Michael S Hart and the eBook
Not too long ago the eBook was the stuff of science fiction books, much like we now talk about how we will read newspapers on sliver-thin screens we fold up and keep in our top pockets. A type of electronic book was first mentioned in 1948 by Robert Heinlein in his book Space Cadet, according to Dr Scavanaugh.
When the Internet was introduced in 1969 it would soon become the electronic library of the world instead of just a military communication system, meaning the creation of eBooks were obvious. In 1971, Michael Stern Hart (b 1947, Tacoma, Washington, USA), looking for a way to distribute the United States Deceleration of Independence over this new system in that way basically invented the Internet eBook – at the same time, in doing so, he founded the brilliant Project Gutenberg.
With the help of computer programmer Mark Zinzow and volunteers, Hart would grow Project Gutenberg into the world’s leading destination for eBook versions of classic works, making more than 30,000 of these valuable titles available for free.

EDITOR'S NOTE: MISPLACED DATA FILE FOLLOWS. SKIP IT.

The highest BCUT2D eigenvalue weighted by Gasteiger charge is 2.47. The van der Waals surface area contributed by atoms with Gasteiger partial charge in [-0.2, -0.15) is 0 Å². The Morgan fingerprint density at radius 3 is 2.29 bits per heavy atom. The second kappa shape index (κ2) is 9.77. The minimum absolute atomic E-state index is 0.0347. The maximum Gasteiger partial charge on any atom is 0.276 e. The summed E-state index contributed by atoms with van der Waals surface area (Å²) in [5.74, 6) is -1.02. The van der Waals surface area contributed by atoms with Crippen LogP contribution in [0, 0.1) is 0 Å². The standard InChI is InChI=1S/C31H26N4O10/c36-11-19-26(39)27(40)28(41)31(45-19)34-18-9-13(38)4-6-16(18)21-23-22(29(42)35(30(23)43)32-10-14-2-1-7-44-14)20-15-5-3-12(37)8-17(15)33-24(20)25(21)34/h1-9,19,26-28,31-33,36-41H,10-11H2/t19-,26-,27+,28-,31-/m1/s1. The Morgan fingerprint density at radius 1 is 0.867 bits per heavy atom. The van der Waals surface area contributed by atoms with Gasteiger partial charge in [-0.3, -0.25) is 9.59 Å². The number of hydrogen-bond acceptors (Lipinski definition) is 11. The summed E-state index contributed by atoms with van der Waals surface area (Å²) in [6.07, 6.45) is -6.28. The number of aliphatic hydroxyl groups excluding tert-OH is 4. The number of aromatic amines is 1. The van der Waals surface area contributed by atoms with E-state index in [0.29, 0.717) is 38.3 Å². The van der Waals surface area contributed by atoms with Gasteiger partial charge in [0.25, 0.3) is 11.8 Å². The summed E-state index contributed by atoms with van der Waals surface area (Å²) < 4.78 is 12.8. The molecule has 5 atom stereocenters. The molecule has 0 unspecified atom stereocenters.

There is as yet no standard electronic format for the eBook but there is no shortage of free software with which they can be read, including any modern web browser. A host of gadgets are also available to access and read the eBooks, the most popular of which are the Amazon Kindle and Sony eReader. You can even read eBooks on your TV or cell phone.
And when you do, whisper a big thanks to Michael Hart.